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The challenge of objective assessment of surgical skill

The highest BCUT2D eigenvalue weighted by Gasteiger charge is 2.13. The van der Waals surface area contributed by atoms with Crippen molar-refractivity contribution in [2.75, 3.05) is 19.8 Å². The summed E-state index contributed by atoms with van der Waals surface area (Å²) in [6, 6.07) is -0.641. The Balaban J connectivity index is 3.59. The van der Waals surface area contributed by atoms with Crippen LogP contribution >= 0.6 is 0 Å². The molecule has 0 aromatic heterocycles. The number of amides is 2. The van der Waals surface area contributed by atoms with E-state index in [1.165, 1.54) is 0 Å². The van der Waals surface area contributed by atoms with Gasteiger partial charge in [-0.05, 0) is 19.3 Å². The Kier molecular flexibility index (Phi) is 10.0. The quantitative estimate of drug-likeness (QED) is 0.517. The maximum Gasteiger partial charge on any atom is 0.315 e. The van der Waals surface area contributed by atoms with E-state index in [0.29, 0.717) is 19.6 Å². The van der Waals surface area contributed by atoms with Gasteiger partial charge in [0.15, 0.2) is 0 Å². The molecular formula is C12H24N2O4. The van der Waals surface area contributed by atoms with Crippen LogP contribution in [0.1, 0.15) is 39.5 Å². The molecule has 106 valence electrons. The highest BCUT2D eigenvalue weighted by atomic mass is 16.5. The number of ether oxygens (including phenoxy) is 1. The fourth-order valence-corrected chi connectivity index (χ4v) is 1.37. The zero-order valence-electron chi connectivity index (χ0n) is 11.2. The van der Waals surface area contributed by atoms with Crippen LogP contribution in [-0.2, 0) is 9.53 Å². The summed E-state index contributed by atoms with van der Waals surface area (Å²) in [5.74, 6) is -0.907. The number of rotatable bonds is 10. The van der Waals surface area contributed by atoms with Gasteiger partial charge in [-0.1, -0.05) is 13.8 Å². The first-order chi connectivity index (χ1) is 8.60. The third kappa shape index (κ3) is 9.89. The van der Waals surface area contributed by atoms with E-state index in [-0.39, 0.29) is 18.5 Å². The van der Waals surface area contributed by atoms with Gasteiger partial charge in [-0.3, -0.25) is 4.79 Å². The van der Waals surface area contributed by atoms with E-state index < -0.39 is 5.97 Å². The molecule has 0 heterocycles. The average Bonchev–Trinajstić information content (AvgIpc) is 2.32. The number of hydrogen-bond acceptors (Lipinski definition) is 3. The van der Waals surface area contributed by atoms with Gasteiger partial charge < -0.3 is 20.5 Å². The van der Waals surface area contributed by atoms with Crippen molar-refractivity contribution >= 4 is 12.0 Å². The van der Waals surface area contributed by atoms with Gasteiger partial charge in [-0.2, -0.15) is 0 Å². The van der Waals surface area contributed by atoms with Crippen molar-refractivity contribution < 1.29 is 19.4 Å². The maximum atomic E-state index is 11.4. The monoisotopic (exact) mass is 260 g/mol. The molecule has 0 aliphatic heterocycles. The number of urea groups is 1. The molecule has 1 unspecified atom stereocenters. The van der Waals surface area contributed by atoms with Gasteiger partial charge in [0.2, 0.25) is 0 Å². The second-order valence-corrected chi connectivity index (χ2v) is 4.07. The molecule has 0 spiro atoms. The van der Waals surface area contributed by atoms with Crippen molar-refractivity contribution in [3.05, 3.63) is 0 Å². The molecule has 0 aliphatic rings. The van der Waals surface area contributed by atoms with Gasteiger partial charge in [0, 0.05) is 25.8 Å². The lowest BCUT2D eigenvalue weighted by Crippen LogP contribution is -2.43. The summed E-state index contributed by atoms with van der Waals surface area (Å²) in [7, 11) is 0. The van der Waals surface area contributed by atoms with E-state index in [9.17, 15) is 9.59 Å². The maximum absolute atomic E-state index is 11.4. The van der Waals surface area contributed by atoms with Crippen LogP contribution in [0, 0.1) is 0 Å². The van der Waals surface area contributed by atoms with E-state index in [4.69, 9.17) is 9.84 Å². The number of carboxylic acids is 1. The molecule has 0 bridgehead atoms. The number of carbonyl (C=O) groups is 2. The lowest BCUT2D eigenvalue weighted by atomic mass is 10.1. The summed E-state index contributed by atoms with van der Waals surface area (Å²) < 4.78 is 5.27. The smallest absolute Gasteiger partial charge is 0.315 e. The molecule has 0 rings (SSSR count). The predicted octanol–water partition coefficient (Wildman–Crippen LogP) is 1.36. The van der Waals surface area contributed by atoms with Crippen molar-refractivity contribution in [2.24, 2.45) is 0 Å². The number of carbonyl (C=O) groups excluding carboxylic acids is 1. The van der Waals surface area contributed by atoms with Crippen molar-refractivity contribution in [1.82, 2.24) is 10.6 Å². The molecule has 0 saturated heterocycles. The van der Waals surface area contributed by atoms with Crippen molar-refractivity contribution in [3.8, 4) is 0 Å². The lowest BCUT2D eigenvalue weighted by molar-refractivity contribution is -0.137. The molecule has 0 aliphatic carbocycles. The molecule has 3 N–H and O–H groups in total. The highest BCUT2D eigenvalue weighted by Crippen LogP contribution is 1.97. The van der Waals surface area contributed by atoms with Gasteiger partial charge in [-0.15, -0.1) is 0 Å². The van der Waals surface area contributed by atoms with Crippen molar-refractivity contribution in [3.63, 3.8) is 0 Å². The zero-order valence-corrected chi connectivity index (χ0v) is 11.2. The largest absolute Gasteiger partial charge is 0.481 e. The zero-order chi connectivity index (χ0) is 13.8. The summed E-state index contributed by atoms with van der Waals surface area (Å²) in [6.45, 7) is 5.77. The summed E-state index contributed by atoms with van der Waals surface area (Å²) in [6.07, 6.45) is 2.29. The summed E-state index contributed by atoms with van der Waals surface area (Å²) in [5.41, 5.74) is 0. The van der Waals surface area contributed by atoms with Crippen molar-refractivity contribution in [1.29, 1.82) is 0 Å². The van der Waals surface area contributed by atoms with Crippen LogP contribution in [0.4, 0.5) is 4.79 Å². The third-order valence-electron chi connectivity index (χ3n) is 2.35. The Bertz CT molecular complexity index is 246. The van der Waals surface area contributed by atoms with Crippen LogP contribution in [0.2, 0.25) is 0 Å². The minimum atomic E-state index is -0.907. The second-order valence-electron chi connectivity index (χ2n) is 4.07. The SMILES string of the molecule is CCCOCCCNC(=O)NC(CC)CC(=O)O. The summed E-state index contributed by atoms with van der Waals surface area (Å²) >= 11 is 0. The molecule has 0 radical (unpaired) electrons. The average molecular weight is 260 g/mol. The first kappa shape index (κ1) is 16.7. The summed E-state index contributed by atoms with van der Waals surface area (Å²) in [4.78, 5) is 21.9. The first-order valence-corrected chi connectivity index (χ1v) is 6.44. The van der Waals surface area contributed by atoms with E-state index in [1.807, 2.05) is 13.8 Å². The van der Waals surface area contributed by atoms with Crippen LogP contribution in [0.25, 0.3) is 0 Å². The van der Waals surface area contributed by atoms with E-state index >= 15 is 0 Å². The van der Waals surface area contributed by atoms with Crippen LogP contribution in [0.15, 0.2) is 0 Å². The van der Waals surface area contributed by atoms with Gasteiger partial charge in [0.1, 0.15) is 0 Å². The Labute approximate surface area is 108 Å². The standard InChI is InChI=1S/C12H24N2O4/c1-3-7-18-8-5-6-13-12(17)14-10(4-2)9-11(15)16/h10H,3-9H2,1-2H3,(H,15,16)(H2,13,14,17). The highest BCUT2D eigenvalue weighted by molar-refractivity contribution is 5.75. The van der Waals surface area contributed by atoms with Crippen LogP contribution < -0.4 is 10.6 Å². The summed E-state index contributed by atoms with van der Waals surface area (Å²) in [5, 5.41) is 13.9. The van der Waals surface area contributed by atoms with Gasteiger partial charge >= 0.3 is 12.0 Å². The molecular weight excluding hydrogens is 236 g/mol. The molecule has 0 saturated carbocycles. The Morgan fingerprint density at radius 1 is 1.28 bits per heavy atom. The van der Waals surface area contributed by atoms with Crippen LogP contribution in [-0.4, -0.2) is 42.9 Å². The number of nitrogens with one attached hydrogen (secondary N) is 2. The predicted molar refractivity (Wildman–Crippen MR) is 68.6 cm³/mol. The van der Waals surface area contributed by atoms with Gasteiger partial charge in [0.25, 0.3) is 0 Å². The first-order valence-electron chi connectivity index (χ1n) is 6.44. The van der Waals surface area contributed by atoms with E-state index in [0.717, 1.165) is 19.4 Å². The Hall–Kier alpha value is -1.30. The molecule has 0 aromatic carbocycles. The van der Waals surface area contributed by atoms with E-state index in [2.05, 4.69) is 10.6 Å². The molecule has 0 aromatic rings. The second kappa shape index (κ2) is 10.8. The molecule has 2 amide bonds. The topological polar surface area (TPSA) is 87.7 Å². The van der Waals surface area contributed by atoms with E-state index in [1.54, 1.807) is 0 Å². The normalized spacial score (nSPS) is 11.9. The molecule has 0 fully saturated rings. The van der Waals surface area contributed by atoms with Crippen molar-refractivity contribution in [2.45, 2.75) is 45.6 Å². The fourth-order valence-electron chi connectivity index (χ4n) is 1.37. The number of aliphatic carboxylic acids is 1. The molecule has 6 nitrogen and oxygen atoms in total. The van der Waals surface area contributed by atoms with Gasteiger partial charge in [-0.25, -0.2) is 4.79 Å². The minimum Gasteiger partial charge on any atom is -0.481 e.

Technical performance in surgery has come under increased scrutiny in recent years, not least due to several highly publicized cases where it has been suggested that poor outcomes were the result of inadequate technical skill [1–3] . In the Bristol case, which involved a pediatric cardiac surgery unit, the concerns voiced by a member of medical staff have now resulted in disciplinary action against two surgeons by the General Medical Council, and a judicial inquiry, which is yet to hand down its report (www.bristol-inquiry.org.uk). The resulting debate, both public and within the profession, has focused on the need for objective and independent assessment of surgical skill, and a significant research interest has developed in this area.</P><h5>Methods of assessment</h5> There are now several methods of providing an objective assessment of performance available [4–6] . Some of these are well established whereas others are research tools in the process of evaluation. In general, these methods involve a standardized set of tasks. Most assessment is carried out in the laboratory setting, although there are some techniques that are amenable for use in the operating room. Our aim in this article is not to review these objective methods of assessment, which are http://www.deepdyve.com/assets/images/DeepDyve-Logo-lg.png The American Journal of Surgery Elsevier
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